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ther does the meat that n distributed into the members of animals, die and perish; but after it is concocted by the natural heat, it is converted into the nature of the body it feeds.

Ver. 63o. These twenty-nine verses includes the nineteenth argument. If the foul, fays he, when it goes out of the body, leaves some particles behind, they being thus separated, argue the soul to be subject to dissolution; if it leaves none, no cause can be alleged why so many worms take life in the carcase; for to pretend that so great a number of souls flow together from without to the place from whence one defined, would be very absurd indeed; and yet it would be more absurd to say that each soul chooses for itself what feeds are most proper to make itself a body, that (he may suffer all those ills from which she is exempted when out of a body; or that (he enters into a body already made, since it is impossible that (he can fit and fashion herself to inform each part of itIt is scandalous to waste time in confuting these trifles; however, to solve all these arguments in a word, I fay, that the human soul being incorporeal, it leaves not any remains of itself in the body, nor is the generation of worms in a dead carcase made of the corruption of the soul that animited that body, but of the corruption of that carcase only, as it likewise happens in cheese, in rotten earth, &c. Nor, lastly, are the souls of the worms infused from without, but, to use the words of Lucretius, are generated, as often as there happens to be in those carcases, or in any other putrified bodies, any seeds or atoms that are fit and proper to generate those insects.

Ver. 7C9. The twentieth argument is in these thirty verses, and attacks the doctrine of Pythagoras and of Plato. If these immortal souls, fays he, had so often been shifted out of the hody of e-,e animal to the body of another, the natural dispositions of the animals would by little and little have been changed and altered. Thus the lisa would not now be fierce, the deer riot fearful, the fox not crafty; the dog would run from the stag, and tbc dove would pursue the hawk; beasts would be wise, and men void of reason; for the fool of the dove would often be in the hawk, and the soul of a beast inform the body of a man, and in like manner on the contrary: but if it be pretended thac the nature of the soul changes according to the different natures of the oodie>, and that of whatever kinds the souls are, they put on the manners that agree with the bodies into which they enter, I aslt no more. for whatever can be changed is mortal, since in every change there must be a transposition, and consequently a dissolution of the parts. But if it be pretended, for example, that human souls go only into human bodies, why does that soul, which, but now, behaved itself wisely iq the body of a man grown up to the years of maturity, play the M at the rate it does when it is infused into the body nf a child? Does the mind grow weak and tender in a weak and tender body? If it does, it »changed; and no man in his fenses will dare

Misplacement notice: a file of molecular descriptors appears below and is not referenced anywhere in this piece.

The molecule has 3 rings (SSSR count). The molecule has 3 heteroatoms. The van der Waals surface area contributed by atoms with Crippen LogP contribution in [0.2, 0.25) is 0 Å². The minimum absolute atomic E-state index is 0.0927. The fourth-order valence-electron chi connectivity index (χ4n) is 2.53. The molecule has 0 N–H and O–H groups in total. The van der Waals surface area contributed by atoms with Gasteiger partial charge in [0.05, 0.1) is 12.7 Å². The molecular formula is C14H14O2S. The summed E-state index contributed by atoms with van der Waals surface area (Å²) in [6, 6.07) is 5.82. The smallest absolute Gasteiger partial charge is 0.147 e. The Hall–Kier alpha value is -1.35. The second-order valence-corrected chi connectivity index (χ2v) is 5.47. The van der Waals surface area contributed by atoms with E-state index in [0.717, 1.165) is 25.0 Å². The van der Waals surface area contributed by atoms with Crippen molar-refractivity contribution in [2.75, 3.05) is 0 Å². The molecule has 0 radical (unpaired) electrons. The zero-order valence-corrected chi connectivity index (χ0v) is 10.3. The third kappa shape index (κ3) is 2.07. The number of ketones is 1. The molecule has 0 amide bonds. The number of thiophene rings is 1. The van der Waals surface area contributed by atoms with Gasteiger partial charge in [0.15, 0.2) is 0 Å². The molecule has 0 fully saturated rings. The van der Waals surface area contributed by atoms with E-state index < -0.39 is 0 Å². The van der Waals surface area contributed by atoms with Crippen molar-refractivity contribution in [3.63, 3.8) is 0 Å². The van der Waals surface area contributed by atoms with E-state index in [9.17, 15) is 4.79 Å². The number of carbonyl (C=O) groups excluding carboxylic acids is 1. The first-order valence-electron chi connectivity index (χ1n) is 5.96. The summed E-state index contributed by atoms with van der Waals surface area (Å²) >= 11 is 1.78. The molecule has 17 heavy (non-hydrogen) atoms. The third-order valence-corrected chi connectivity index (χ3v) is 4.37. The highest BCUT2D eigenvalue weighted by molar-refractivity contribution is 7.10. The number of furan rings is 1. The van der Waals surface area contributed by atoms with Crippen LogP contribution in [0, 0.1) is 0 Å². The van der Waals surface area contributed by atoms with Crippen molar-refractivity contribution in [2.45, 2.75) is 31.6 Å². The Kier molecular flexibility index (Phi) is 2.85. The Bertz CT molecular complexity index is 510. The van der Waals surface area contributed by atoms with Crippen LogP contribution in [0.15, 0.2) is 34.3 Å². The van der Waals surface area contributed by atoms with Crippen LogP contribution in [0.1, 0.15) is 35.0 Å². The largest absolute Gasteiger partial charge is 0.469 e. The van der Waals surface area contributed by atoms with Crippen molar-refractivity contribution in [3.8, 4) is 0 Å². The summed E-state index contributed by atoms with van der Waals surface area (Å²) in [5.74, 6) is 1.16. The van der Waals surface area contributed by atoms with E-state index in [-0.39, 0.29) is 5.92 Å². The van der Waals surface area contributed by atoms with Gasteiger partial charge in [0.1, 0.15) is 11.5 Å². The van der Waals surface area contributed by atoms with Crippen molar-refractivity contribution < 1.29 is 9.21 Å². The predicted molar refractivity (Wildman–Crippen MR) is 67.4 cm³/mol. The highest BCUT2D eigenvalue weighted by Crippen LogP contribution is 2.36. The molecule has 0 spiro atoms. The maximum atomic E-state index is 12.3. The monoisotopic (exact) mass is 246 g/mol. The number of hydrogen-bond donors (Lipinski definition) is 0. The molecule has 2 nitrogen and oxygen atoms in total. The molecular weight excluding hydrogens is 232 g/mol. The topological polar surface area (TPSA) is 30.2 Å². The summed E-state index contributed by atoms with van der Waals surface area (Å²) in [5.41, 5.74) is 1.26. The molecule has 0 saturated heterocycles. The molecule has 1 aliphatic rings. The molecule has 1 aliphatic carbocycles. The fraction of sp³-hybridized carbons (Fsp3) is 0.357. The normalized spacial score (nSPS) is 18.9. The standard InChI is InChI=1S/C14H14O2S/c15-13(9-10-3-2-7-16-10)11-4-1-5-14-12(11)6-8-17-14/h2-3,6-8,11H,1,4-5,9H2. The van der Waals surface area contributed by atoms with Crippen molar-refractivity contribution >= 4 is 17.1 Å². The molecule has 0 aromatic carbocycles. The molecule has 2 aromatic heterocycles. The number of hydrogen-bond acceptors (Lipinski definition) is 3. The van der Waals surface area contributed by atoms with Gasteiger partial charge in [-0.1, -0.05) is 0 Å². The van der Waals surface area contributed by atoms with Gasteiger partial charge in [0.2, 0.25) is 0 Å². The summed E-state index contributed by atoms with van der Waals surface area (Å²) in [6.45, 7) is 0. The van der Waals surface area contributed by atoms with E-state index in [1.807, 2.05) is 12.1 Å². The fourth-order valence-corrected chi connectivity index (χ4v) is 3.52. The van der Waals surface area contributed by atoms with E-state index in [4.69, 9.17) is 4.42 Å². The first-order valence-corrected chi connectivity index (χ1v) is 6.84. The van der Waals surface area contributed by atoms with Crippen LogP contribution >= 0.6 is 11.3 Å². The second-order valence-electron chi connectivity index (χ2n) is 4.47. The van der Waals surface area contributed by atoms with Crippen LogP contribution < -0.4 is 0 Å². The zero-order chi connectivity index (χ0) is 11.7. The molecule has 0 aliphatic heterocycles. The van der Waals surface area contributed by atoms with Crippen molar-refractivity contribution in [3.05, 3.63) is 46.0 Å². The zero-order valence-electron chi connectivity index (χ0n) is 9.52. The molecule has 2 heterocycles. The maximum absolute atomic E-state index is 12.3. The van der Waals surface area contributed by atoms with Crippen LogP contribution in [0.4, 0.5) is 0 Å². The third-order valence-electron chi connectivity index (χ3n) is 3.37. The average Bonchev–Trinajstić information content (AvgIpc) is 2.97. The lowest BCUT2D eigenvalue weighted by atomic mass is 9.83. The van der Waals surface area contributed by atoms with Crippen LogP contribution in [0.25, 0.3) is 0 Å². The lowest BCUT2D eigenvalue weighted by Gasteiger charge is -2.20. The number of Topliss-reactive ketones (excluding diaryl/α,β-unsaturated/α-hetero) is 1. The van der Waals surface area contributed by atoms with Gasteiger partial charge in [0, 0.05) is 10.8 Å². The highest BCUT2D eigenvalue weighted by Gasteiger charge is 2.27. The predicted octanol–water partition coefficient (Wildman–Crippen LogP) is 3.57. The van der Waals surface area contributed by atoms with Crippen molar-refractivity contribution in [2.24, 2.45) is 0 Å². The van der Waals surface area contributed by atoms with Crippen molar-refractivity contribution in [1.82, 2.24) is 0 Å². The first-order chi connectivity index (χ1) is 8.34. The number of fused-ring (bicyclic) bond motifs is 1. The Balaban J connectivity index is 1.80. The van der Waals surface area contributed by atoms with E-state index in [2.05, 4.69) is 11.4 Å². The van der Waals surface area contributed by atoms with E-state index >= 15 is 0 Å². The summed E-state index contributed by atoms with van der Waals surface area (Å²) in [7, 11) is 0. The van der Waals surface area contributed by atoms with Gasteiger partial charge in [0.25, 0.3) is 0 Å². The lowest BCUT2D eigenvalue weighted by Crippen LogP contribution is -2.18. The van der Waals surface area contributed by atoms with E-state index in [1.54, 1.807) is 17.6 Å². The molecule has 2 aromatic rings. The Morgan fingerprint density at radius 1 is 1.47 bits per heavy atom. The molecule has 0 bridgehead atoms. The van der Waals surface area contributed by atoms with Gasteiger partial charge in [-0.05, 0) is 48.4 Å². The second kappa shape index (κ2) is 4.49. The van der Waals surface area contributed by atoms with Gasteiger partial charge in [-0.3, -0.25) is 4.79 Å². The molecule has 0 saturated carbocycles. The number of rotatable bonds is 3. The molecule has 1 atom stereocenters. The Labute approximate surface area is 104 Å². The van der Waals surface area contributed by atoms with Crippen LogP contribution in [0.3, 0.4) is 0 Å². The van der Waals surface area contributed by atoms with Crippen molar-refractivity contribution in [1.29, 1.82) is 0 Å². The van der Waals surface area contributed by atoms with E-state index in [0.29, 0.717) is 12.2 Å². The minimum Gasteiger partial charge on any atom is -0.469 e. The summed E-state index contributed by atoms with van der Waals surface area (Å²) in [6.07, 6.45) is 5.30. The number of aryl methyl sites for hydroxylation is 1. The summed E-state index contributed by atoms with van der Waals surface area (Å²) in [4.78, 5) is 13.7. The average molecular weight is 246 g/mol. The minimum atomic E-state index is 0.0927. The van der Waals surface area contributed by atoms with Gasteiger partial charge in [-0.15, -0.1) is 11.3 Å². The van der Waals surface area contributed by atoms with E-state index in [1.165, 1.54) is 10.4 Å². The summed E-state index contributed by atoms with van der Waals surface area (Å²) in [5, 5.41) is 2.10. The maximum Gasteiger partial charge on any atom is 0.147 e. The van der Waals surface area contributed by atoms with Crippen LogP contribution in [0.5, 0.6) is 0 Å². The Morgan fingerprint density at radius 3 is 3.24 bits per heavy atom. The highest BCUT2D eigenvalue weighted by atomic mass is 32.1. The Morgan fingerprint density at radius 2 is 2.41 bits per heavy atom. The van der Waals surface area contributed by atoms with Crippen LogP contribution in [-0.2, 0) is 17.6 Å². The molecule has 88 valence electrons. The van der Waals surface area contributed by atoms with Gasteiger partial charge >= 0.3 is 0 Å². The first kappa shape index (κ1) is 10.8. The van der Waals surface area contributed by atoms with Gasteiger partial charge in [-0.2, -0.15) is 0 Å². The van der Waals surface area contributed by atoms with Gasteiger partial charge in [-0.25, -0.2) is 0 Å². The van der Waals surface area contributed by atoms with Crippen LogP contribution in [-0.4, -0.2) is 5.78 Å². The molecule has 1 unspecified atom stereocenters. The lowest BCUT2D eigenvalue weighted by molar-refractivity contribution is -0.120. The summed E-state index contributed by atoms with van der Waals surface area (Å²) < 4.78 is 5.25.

affirm, that a thing so often changed is immortal.

This whole argument is bent only against the Pythagoreans, who held that souls pass from body to body, as well as of man as of beast. But what he advances, thac fouls change according to the passions, dispositions, and manners of the different bodies, and grow with them, is already an. swered in the note on ver. 4Z9.

Ver. 717. Lucretius calls it ■' Canis Hyrcano de semine," a dog of the Hyrcanian breed. HyTcania is a country of Asia, which has the Caspian sea on the east, Iberia on the west, Armenia on the south, and Albania on the north. Now, in this country there are a great quantity of panthers, leopards, and tygers, the males of which animals, they fay, sometimes couple with hitches, who bring forth a very sagacious fort of dog, aud these are they of which our poet here speaks.

Ver. 7jo. For as Cicero fays in Cato, " Teme. ritas est florentis ætatis, prudentia senectutis s" Rashness is the effect of youth, and prudence of old age. And Aristotle teaches the fame thing in Ethic vi. where he fays, that though prudence be requisite in every thing, yet nothing is learned without experience and practice, therefore a child cannot be prudent, since age alone can make him so.

Ver. 735. What Lucretius means is this: They cannot deny but that the mind is tender in a tender body; for example, that the mind of a child of two or three years old is weak and infirm; but if it be true that a mind, which was strong before, becomes weak in a weak body, it follows from thence, that the mind is mortal. But the difference of the organs in the bodies answers this part of the argument.